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Subject: Alchemy of a Board Game- Ta Yu rss

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Dan Cain
United States
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The Evil-Do That I Do-Do
In perusing The Geek I have noticed that most reviews give general game information, and what I really wanted was what exactly goes into the gameplay. Is there area control? Blind bidding? Resource production? Or maybe some good old-fashioned luck? On top of that I really wanted to know was how these elements meshed together to form the gameplay. Like was it a strategy vs. luck game? How about tough choice resource management? Or maybe something like a concealed element blind bidding game. I believe this is the alchemy of the game, the part the makes each game unique. In each review I will go over the usual elements (Theme, Components, & Gameplay), but I will also give the Alchemy of each game, and also a Philosopher's Stone (my own feelings/thoughts) score for each game. Enjoy!

The Alchemy of a Board Game- Ta Yu

The Usual:

Theme: Ta Yu, a Chinese hero, saved the land from a flood by creating canals to divert the waters into the ocean. Players are trying to reenact this heroic act by skillfully placing tiles to divert the waters from the land.

Components: The board has beautiful Asian-themed art, and the tiles are ceramic with simple canal etchings.

Starting the Game: Each player chooses whether they want to go North and South, or East and West. The first player pulls one tile from the the reserve and places it so that at least the starting square of the board is covered.

Goal of the Game: The goal of the game is get as many canals to exit on your two sides of the board as possible.

At the beginning of a turn the player pulls one tile from the tile reserve. They then must play the tile on any tile previously played so that the canals make logical sense for any other tile the played tile is touching.

(In the example above, the "m" shaped canal piece can not logically be placed on any of the other tiles already played onto the board. The game is over.)

A canal "exit" is an opening in a tile touching one of the sides of the play area. Endgame score is determined by the number of canal "exits" on one side of the board multiplied by the number of "exits" on the opposite side of the board.

(In the example above, if the last tile has been played, the E-W player would have a score of 12 (W-6*E-2=12). The N-S player would have a score of 0 (N-3*S-0=0).)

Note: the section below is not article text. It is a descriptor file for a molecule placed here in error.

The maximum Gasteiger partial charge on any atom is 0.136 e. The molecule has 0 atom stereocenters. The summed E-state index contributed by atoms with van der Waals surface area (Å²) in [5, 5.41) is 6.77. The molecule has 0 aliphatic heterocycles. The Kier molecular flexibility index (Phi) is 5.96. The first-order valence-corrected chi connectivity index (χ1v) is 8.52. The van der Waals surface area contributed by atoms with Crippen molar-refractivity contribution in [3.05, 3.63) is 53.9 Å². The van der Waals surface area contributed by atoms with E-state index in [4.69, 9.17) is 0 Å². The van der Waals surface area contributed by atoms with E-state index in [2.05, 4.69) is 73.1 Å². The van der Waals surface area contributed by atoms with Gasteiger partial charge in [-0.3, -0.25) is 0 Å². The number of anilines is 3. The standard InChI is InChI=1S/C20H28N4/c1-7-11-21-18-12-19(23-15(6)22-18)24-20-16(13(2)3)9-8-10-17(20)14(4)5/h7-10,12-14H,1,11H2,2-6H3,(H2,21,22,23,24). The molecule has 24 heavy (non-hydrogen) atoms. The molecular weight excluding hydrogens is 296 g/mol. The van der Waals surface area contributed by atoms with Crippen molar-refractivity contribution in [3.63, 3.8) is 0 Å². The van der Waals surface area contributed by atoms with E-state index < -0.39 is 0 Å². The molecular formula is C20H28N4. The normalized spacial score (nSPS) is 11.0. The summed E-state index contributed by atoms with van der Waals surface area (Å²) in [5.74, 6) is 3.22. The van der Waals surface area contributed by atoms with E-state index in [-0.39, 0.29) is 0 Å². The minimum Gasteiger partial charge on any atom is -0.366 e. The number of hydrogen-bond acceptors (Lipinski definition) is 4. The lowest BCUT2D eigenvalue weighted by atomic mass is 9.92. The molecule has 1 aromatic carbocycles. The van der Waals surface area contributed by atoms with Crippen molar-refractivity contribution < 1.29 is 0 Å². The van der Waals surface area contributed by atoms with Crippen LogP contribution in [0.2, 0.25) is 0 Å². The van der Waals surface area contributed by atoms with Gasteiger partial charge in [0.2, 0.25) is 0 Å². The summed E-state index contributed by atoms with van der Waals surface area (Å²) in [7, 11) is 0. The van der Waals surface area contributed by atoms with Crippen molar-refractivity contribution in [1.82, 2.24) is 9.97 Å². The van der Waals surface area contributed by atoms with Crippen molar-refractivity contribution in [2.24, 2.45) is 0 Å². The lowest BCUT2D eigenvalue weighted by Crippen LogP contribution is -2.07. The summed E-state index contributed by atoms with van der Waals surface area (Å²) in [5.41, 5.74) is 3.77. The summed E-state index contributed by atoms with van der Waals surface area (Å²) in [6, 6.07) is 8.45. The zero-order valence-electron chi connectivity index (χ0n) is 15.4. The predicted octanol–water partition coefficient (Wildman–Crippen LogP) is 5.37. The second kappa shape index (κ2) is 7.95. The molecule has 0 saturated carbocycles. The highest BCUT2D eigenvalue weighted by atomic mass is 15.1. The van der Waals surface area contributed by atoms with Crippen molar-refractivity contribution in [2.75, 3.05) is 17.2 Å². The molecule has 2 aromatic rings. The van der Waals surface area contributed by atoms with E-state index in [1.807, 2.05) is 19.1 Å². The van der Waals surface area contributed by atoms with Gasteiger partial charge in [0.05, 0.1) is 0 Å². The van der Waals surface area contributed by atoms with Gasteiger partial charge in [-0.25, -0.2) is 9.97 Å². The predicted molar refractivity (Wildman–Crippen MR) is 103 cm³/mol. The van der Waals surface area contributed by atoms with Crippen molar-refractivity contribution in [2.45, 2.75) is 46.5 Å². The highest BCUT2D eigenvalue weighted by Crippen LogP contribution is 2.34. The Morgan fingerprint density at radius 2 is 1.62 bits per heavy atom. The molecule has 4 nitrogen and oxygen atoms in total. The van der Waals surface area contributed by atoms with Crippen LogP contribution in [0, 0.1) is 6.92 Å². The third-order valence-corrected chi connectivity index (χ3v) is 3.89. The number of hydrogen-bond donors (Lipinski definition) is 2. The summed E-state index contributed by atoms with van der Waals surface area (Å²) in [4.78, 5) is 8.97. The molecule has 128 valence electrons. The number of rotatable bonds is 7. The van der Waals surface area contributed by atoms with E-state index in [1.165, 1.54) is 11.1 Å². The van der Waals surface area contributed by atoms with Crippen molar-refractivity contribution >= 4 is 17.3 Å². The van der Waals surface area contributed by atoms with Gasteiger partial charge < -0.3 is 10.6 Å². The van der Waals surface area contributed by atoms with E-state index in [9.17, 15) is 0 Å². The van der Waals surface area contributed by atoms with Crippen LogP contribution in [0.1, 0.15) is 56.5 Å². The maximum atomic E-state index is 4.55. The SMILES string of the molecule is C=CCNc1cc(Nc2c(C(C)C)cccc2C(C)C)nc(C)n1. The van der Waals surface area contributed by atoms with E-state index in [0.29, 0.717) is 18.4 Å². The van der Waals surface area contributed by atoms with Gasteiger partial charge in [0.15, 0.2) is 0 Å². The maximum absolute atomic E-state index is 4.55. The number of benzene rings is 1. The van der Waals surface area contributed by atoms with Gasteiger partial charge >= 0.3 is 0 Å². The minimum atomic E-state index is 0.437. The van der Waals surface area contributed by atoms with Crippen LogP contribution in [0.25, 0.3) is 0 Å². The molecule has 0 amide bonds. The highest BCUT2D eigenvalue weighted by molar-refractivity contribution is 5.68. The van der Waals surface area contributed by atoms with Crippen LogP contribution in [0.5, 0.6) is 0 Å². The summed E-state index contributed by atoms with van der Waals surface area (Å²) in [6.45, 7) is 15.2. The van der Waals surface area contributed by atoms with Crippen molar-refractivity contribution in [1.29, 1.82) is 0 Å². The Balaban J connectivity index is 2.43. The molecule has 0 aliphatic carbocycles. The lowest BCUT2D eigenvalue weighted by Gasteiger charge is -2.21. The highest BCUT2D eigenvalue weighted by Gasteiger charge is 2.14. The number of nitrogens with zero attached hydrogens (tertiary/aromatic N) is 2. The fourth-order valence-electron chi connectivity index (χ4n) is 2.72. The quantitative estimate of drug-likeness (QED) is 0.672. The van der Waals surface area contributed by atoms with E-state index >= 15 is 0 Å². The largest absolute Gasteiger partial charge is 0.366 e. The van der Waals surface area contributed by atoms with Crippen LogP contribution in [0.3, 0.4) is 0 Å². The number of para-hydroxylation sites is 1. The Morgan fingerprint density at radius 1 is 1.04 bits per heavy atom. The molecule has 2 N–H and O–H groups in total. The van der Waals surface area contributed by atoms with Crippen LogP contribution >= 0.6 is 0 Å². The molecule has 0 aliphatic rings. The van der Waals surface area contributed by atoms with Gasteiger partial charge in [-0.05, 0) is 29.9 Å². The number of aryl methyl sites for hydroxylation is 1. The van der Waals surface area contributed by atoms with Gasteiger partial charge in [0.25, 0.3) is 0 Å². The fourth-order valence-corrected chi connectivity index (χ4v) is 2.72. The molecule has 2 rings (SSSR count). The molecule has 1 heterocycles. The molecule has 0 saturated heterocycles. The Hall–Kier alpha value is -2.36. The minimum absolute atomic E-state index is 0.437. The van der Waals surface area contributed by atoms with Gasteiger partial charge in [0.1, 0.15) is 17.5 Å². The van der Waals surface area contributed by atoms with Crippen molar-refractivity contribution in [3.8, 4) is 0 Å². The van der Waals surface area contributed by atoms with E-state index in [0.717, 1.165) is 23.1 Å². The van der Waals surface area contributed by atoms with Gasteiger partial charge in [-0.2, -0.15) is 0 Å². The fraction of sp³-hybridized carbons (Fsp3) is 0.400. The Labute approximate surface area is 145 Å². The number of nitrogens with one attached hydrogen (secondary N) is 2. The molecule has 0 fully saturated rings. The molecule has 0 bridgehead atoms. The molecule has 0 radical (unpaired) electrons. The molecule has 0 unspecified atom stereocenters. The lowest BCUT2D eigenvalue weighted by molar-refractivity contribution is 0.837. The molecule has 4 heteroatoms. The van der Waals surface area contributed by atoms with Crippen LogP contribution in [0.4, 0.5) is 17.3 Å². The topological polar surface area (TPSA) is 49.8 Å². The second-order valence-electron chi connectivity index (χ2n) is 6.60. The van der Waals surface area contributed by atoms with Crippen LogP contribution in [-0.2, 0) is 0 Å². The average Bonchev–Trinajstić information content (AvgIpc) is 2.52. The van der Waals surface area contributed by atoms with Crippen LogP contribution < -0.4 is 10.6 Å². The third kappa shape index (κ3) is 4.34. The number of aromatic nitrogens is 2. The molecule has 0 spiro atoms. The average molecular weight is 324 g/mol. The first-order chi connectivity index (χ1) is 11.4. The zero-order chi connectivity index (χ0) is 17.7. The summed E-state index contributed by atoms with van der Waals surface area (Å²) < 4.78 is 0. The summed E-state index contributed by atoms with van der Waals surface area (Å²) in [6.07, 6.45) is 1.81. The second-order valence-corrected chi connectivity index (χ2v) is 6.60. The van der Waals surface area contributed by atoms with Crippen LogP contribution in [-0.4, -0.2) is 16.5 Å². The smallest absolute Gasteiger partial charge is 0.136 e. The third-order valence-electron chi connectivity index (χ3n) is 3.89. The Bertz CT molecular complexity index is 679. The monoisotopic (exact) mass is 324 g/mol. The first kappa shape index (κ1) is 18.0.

The Game ends when a tile can by played onto the board in a logical position.


Beauty: I think everyone partially judges game on the actual look of the game. This game is always one that I take a moment at the end of the game to admire. This simple canal tiles, with the beautiful art combine to make a memorable gaming experience.

Long Term Planning Vs. Complete Luck of the Draw: A major strategy in this game is to make sure you plan for any tile possibility. You never want to leave yourself painted into a corner because you didn't plan on pulling a particular tile. There are variants that allow for a less luck-inspired game.

Simplicity of Play: Another, I think, key component for some players of boardgames. Especially for games we want to play with SOs. Most non-gamers want to be up and running in less than 10 minutes. This simple and beautiful game fits many key components of "Gateway Game."

Use of Negative Spaces: This is a key to defensive play in the game. A number of games I have played have this aspect to them, and I always enjoy seeing how "negative space play" affects overall play.

Philosopher's Stone Score:

This game was actually my first introduction into the world of Eurogames. I picked this up on a whim from a small FLGS in Vermont. I was intrigued by the look of the game, and the gameplay did not let me down either. This has become a staple game with any of my SOs. Easy to learn, complex enough to allow for many replays. Over time my gaming interests have changed, but I still have fond memories of the time I spent with Ta Yu.

Final Score:
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